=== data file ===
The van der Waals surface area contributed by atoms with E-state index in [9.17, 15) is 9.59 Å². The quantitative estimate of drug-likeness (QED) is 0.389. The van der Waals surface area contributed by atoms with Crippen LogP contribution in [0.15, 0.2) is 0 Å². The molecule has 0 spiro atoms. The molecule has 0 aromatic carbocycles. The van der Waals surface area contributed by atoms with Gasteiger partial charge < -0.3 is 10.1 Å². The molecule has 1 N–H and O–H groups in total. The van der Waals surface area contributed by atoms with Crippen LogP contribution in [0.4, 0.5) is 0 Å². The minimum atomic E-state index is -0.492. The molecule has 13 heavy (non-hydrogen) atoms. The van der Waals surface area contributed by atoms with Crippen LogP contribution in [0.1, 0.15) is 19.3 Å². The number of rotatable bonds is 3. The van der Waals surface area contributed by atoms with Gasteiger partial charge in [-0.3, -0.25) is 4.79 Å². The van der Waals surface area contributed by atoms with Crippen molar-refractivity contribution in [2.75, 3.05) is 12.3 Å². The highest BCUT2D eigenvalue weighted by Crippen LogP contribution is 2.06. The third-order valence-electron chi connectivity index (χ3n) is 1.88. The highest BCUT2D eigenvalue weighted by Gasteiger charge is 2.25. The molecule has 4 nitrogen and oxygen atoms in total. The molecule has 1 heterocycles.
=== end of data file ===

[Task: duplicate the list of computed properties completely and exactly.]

The van der Waals surface area contributed by atoms with E-state index in [9.17, 15) is 9.59 Å². The quantitative estimate of drug-likeness (QED) is 0.389. The van der Waals surface area contributed by atoms with Crippen LogP contribution in [0.15, 0.2) is 0 Å². The molecule has 0 spiro atoms. The molecule has 0 aromatic carbocycles. The van der Waals surface area contributed by atoms with Gasteiger partial charge < -0.3 is 10.1 Å². The molecule has 1 N–H and O–H groups in total. The van der Waals surface area contributed by atoms with Crippen LogP contribution in [0.4, 0.5) is 0 Å². The minimum atomic E-state index is -0.492. The molecule has 13 heavy (non-hydrogen) atoms. The van der Waals surface area contributed by atoms with Crippen LogP contribution in [0.1, 0.15) is 19.3 Å². The number of rotatable bonds is 3. The van der Waals surface area contributed by atoms with Gasteiger partial charge in [-0.3, -0.25) is 4.79 Å². The van der Waals surface area contributed by atoms with Crippen molar-refractivity contribution in [2.75, 3.05) is 12.3 Å². The highest BCUT2D eigenvalue weighted by Crippen LogP contribution is 2.06. The third-order valence-electron chi connectivity index (χ3n) is 1.88. The highest BCUT2D eigenvalue weighted by Gasteiger charge is 2.25. The molecule has 4 nitrogen and oxygen atoms in total. The molecule has 1 heterocycles.